Two frames facing and looking quarter left/right and two frames facing quarter left/right but looking into the camera.
 

The Hard Bit
Why? Why do portraits at all and why should I include people I’ve maybe never met, What am I looking for?

We all know for the most part that photography is a lie. It’s a subjective choice we make to choose what is, and maybe more importantly, what isn’t in the frame. Whether it’s subconscious or not is maybe not so important.
 

One word that’s been running through my head every time I think about the ‘why?’ is truth.

Sorry if I’m starting to sound pretentious but hear me out.

This is what I like about candid ‘unnoticed’ street portraits – and by unnoticed I mean the portrait is taken without the subject knowing they’ve been photographed – I can see a moment in there that has a kind of truth in it.

It’s that moment we’ve probably all experienced when sitting on a bus or during a quiet moment when mulling over the day or our concerns about our lives and futures.

Street photography can capture those moments when we get lost in ourselves. That’s the ‘truth‘ I’m looking for.

I’m hoping that when in that room with the lights all set up and the sitter seated and posed that they will be able to enter that reflective mood, especially when the exposure might be about 5-8 seconds and the camera involves a lot of footering about.

I hope this makes sense, if not let me know.

More to come I’m sure …

le fin

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6 thoughts on “Portrait Fever

  1. I’m also setting up a sitter list for portraits with my 4×5 and am grappling with some of the same questions. I hear you about the idea of truth. The urge to do this came last week when I shot an event on my 35mm, just a very makeshift booth for photos with Santa, but the sitters were adults and most had drank a couple drinks (which was perfect by the way). I didn’t pose people, just let it happen, sometimes pretended I was having technical difficulties to loosen them up and when I got the 4×6 prints back I saw these peoples personalities and I felt like I knew some of them despite them being complete strangers. It was the sort of feeling you want to share. So now I’m trying to work out the logistics and studying up on photographers like Avedon, Arbus, Witkin, Weston, etc. Seems like such a simple thing, when really it’s not. Backdrop/no backdrop? Controlled/ natural light? Posed/ candid? Don’t know about you, but the list seems endless.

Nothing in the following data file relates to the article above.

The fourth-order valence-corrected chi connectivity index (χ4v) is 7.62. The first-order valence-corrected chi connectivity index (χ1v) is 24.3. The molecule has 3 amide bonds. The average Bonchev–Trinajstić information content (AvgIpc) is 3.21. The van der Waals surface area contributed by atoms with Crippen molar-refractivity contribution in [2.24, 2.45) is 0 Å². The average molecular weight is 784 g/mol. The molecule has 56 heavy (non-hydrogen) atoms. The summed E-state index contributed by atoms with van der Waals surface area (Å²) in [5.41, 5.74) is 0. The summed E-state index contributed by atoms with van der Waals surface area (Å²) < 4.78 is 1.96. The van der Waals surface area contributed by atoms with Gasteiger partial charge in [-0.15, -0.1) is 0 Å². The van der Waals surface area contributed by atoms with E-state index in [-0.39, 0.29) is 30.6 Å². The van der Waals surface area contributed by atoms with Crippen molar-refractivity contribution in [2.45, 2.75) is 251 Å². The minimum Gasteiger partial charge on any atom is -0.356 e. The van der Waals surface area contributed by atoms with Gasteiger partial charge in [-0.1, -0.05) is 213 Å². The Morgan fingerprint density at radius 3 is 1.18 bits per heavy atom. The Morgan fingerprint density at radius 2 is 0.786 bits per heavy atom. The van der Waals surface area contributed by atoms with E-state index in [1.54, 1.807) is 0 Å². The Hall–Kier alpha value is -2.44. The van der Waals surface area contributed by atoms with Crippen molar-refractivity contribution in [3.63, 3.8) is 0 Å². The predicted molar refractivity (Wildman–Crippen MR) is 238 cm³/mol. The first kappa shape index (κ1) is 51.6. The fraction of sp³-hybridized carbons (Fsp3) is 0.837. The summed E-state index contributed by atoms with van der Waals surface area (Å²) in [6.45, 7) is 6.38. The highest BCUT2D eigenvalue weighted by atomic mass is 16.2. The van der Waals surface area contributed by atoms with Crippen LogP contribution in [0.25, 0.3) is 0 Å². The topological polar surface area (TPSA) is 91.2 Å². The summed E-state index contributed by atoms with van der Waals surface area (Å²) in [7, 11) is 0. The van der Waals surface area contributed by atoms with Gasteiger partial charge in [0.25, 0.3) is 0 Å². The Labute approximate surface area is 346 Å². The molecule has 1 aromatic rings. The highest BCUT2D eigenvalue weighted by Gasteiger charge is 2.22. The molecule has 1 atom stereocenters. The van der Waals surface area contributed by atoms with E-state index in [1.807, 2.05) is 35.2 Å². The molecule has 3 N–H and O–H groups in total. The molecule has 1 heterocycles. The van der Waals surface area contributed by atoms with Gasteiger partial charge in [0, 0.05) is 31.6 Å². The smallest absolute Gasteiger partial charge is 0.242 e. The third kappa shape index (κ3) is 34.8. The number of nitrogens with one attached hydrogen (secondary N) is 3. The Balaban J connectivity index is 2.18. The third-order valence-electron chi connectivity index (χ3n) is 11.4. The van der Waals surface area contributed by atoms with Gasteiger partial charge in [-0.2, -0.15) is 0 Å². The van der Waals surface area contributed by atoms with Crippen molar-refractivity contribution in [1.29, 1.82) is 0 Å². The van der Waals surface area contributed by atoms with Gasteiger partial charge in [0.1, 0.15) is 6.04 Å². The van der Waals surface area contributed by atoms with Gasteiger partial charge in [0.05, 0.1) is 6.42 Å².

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    1. Hi James.

      Sounds like you had a bit of a revelation with your photo booth.

      Thats a pretty good list of photographers to study but you’re right, there really isn’t such a thing as a simple portrait there’s a multitude of options.

      I hope your plans come to fruition soon.

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  2. I can feel your enthusiasm all the way out here in Indiana!

    I get you about truth. That’s not pretentious at all. It seems like you want your portraits to be as true as possible given the vast possibilities for manipulating it that this medium offers.

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    1. Thanks Jim.
      I worry when I start blabbering about my thoughts behind photos it gets silly and pretentious, and you’re right about how easy it is to manipulating a photo and be manipulative with one too.

      Like